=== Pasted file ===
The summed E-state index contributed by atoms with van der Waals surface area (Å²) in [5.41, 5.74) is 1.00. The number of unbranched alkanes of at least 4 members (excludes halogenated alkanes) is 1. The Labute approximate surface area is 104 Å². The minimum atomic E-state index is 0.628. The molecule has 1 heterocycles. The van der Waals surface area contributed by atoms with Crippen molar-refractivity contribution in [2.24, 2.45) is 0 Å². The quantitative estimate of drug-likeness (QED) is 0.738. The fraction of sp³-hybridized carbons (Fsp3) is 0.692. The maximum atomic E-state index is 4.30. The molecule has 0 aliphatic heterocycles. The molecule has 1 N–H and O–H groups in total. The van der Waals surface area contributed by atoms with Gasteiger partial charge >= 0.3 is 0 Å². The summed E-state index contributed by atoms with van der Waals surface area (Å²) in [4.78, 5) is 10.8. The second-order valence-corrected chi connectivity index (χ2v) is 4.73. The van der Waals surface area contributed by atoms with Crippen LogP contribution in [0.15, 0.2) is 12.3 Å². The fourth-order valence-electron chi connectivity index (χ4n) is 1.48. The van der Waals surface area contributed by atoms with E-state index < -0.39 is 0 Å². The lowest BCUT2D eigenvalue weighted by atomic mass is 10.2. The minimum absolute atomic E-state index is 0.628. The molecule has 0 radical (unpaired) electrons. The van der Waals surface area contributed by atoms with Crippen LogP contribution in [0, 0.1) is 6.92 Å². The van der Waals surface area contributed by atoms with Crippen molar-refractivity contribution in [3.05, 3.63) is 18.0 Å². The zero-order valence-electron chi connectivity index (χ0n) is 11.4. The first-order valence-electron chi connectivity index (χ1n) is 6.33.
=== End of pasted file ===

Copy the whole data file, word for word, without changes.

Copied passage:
The summed E-state index contributed by atoms with van der Waals surface area (Å²) in [5.41, 5.74) is 1.00. The number of unbranched alkanes of at least 4 members (excludes halogenated alkanes) is 1. The Labute approximate surface area is 104 Å². The minimum atomic E-state index is 0.628. The molecule has 1 heterocycles. The van der Waals surface area contributed by atoms with Crippen molar-refractivity contribution in [2.24, 2.45) is 0 Å². The quantitative estimate of drug-likeness (QED) is 0.738. The fraction of sp³-hybridized carbons (Fsp3) is 0.692. The maximum atomic E-state index is 4.30. The molecule has 0 aliphatic heterocycles. The molecule has 1 N–H and O–H groups in total. The van der Waals surface area contributed by atoms with Gasteiger partial charge >= 0.3 is 0 Å². The summed E-state index contributed by atoms with van der Waals surface area (Å²) in [4.78, 5) is 10.8. The second-order valence-corrected chi connectivity index (χ2v) is 4.73. The van der Waals surface area contributed by atoms with Crippen LogP contribution in [0.15, 0.2) is 12.3 Å². The fourth-order valence-electron chi connectivity index (χ4n) is 1.48. The van der Waals surface area contributed by atoms with E-state index < -0.39 is 0 Å². The lowest BCUT2D eigenvalue weighted by atomic mass is 10.2. The minimum absolute atomic E-state index is 0.628. The molecule has 0 radical (unpaired) electrons. The van der Waals surface area contributed by atoms with Crippen LogP contribution in [0, 0.1) is 6.92 Å². The van der Waals surface area contributed by atoms with Crippen molar-refractivity contribution in [3.05, 3.63) is 18.0 Å². The zero-order valence-electron chi connectivity index (χ0n) is 11.4. The first-order valence-electron chi connectivity index (χ1n) is 6.33.